Kaspersky Lab and IAB, Spain’s leading marketing and digital media company, conducted research to provide an overview of the connected car market and the potential threats. The Connected Cars study is based on analyzing BMW’s ConnectedDrive system. The research shows three main areas of potential vulnerability: privacy, software updates and car-oriented mobile apps.
Although the technology of a connected car can be convenient for drivers, there are also risks that could lead to cyber-attacks, accidents or fraudulent maintenance of the vehicle. The connected car today includes access to social networks, email, smartphone connectivity, route calculation and in-car apps, which brings new risks to drivers and makes analyzing the security of this technology even more important.
There are several potential attack vectors with BMW’s ConnectedDrive system. Since the vehicle is registered on BMW’s website, if the driver’s account credentials become compromised through phishing, keylogging or social engineering tricks, it could result in unauthorized third-party access to user information and to the vehicle itself.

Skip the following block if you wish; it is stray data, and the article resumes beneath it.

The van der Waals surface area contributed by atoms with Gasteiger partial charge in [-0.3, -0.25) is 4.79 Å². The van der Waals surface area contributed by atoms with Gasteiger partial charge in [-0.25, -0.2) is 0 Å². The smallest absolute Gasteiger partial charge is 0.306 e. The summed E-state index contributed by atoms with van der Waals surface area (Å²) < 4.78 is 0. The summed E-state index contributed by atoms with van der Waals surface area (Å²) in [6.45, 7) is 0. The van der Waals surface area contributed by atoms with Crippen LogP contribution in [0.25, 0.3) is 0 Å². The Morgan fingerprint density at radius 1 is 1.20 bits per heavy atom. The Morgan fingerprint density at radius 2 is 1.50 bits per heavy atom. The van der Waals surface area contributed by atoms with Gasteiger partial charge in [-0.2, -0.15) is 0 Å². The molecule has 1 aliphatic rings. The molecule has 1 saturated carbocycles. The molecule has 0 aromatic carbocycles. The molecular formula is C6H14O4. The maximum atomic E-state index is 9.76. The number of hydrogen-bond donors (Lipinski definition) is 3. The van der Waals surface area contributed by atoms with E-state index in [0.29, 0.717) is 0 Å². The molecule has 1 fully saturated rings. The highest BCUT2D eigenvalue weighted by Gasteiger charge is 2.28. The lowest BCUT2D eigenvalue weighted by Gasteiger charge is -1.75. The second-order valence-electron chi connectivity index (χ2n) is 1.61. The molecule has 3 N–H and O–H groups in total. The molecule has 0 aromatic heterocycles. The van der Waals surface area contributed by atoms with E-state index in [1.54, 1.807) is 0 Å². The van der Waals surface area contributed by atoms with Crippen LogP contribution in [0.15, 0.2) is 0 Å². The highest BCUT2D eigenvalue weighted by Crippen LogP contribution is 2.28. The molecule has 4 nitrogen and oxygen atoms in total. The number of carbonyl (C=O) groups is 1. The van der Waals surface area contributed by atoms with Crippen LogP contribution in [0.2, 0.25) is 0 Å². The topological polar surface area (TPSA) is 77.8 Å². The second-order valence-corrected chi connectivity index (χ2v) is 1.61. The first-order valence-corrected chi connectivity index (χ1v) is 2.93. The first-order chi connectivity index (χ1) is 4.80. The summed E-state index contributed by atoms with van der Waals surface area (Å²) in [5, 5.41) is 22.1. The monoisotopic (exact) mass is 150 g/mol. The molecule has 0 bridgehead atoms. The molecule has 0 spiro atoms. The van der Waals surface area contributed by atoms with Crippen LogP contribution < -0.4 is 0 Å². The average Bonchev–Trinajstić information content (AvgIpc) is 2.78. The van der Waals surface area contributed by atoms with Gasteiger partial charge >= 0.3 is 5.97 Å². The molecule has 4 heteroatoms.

Other potential attack vectors discovered during the study include:
Mobile Application: If the driver activates the mobile remote opening services, it could become vulnerable if the driver’s phone is stolen and the application is not secured. With a stolen phone it would be possible to change database applications and bypass any PIN authentication, making it easy for a cyber-attacker to activate remote services.
Bluetooth Updates: Bluetooth drivers are updated by downloading a file from the BMW website and installing it from a USB. This file is not encrypted or signed and stores information about the internal systems running on the vehicle. This could give a potential attacker access to the vehicle and could also be modified to run malicious code.
Communications: Some functions communicate with the SIM inside the vehicle using SMS. Breaking into this communication channel makes it possible to send ‘fake’ instructions, depending on the operator’s level of encryption. In a worst-case scenario, a criminal could replace BMW’s communications with his/her own instructions and services.
Vicente Diaz, Principal Security Researcher at Kaspersky Lab, was responsible for developing a proof of concept to analyze the safety implications of connecting these cars to the Internet. He explains, "Connected cars can open the door to threats that have long existed in the PC and smartphone world. For example, the owners of connected cars could find their passwords are stolen. This would identify the location of the vehicle, and enable the doors to be unlocked remotely. Privacy issues are crucial and today’s motorists need to be aware of new risks that simply never existed before.”